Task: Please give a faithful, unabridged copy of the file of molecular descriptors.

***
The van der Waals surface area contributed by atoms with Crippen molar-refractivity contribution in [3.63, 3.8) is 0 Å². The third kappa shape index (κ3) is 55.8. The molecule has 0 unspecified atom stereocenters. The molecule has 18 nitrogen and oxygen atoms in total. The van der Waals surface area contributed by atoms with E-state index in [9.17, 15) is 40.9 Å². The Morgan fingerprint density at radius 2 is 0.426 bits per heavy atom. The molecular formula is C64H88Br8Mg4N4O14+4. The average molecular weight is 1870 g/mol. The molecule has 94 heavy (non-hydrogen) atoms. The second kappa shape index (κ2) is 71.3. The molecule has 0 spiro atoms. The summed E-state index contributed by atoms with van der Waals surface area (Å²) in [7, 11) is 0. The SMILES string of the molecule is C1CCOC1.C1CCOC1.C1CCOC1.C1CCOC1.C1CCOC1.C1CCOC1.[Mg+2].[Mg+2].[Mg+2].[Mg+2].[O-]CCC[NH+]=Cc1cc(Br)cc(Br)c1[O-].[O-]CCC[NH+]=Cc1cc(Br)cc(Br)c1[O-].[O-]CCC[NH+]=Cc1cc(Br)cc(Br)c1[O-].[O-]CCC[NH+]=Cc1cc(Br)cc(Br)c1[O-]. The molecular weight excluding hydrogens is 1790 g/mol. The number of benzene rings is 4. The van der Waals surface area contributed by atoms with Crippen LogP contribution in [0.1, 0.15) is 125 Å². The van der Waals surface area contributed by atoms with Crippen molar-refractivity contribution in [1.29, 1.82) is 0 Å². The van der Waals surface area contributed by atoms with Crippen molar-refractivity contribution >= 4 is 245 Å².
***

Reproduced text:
The van der Waals surface area contributed by atoms with Crippen molar-refractivity contribution in [3.63, 3.8) is 0 Å². The third kappa shape index (κ3) is 55.8. The molecule has 0 unspecified atom stereocenters. The molecule has 18 nitrogen and oxygen atoms in total. The van der Waals surface area contributed by atoms with E-state index in [9.17, 15) is 40.9 Å². The Morgan fingerprint density at radius 2 is 0.426 bits per heavy atom. The molecular formula is C64H88Br8Mg4N4O14+4. The average molecular weight is 1870 g/mol. The molecule has 94 heavy (non-hydrogen) atoms. The second kappa shape index (κ2) is 71.3. The molecule has 0 spiro atoms. The summed E-state index contributed by atoms with van der Waals surface area (Å²) in [7, 11) is 0. The SMILES string of the molecule is C1CCOC1.C1CCOC1.C1CCOC1.C1CCOC1.C1CCOC1.C1CCOC1.[Mg+2].[Mg+2].[Mg+2].[Mg+2].[O-]CCC[NH+]=Cc1cc(Br)cc(Br)c1[O-].[O-]CCC[NH+]=Cc1cc(Br)cc(Br)c1[O-].[O-]CCC[NH+]=Cc1cc(Br)cc(Br)c1[O-].[O-]CCC[NH+]=Cc1cc(Br)cc(Br)c1[O-]. The molecular weight excluding hydrogens is 1790 g/mol. The number of benzene rings is 4. The van der Waals surface area contributed by atoms with Crippen LogP contribution in [0.1, 0.15) is 125 Å². The van der Waals surface area contributed by atoms with Crippen molar-refractivity contribution in [1.29, 1.82) is 0 Å². The van der Waals surface area contributed by atoms with Crippen molar-refractivity contribution >= 4 is 245 Å².